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I have a ScrollViewer which contains a Grid with multiple controls in it. The user can tab through the controls, but eventually they tab to a control that isn't in view - so they have to manully scroll to make the control visible again.

Is there any way to make the ScrollViewer scroll automatically so that the focussed control is always visible. Failing that, is there any way I can make this work, short of listening to a GotFocus event on every control and then scrolling the ScrollViewer to make the control visible?

At present I'm using Silverlight 2.

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4 Answers 4

up vote 10 down vote accepted

I tested this using Silverlight 3. I am not sure about SL2.

This is my XAML:

<ScrollViewer Height="200" Width="200" KeyUp="ScrollViewer_KeyUp">
    <StackPanel>
    	<Button Content="1" Height="20" />
    	<Button Content="2" Height="20" />
    	<Button Content="3" Height="20" />
    	<Button Content="4" Height="20" />
    	<Button Content="5" Height="20" />
    	<Button Content="6" Height="20" />
    	<Button Content="7" Height="20" />
    	<Button Content="8" Height="20" />
    	<Button Content="9" Height="20" />
	<Button Content="10" Height="20" />
    	<Button Content="11" Height="20" />
    	<Button Content="12" Height="20" />
    	<Button Content="13" Height="20" />
    	<Button Content="14" Height="20" />
    	<Button Content="15" Height="20" />
    	<Button Content="16" Height="20" />
    	<Button Content="17" Height="20" />
    	<Button Content="18" Height="20" />
    	<Button Content="19" Height="20" />
    	<Button Content="20" Height="20" />
    </StackPanel>
</ScrollViewer>

And this is the code-behind:

private void ScrollViewer_KeyUp(object sender, KeyEventArgs e)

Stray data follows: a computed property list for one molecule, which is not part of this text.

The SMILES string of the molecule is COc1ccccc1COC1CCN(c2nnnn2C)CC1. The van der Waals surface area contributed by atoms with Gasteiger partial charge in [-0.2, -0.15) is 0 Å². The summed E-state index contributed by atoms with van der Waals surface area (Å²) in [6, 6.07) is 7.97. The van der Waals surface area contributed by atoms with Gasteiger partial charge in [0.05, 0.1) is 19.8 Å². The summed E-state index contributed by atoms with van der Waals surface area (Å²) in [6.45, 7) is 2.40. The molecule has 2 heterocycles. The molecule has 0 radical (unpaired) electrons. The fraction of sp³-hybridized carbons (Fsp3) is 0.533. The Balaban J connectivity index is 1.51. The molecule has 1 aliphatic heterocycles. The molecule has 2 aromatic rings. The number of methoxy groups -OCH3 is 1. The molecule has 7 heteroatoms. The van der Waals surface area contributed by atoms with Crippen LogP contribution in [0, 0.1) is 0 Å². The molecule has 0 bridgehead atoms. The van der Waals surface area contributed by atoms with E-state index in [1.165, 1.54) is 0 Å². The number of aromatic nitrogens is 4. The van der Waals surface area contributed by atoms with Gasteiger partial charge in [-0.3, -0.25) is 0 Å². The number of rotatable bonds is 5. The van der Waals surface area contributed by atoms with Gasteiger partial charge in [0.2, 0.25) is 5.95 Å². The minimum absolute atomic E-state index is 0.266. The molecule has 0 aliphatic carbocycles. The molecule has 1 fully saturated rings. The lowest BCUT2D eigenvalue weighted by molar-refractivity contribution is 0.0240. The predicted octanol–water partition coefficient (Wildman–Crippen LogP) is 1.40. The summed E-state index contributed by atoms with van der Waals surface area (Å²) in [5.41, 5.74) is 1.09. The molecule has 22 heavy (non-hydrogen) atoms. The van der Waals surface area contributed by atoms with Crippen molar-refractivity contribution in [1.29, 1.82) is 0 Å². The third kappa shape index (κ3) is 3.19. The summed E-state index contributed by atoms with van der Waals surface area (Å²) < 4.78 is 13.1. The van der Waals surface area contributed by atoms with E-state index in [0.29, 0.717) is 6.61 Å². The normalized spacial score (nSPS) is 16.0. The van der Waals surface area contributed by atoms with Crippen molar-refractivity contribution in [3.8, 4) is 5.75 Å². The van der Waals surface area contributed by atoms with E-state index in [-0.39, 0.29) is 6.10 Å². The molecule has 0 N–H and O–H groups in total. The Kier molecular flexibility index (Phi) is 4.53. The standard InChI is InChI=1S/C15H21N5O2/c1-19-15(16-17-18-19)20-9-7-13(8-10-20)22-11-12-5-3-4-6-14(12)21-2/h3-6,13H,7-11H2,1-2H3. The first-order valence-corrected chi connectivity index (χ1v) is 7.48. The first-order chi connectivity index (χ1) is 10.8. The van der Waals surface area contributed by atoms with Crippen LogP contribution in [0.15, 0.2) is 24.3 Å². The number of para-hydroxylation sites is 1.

{
    ScrollViewer scrollViewer = sender as ScrollViewer;
    FrameworkElement focusedElement = FocusManager.GetFocusedElement() as FrameworkElement;
    GeneralTransform focusedVisualTransform = focusedElement.TransformToVisual(scrollViewer);
    Rect rectangle = focusedVisualTransform.TransformBounds(new Rect(new Point(focusedElement.Margin.Left, focusedElement.Margin.Top), focusedElement.RenderSize));
    double newOffset = scrollViewer.VerticalOffset + (rectangle.Bottom - scrollViewer.ViewportHeight);
    scrollViewer.ScrollToVerticalOffset(newOffset);
}

What I did was to click on Button #1 and tab until I get to Button #20. It worked for me. Give it a try and let me know how it works for you.

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Thanks - with a little modification, which I'll post as an answer, it worked very nicely. The TransformBounds method on GeneralTransform seems to be a SL3 thing though. –  Craig Shearer Aug 4 '09 at 20:23
    
I know this is an old post, but I'm trying to do the same thing. I'm using this code but the Margin.Left and Margin.Top values are always 0. The control I want to scroll to is inside a grid in the ScrollViewer, and the control is positioned in the grid by giving it a row and rowspan property value. –  Jeremy Nov 21 '13 at 6:16

The silverlight toolkit contains a method "ScrollIntoView".

Add a reference to System.Windows.Controls.Toolkit.dll ans you should be able to use the code below.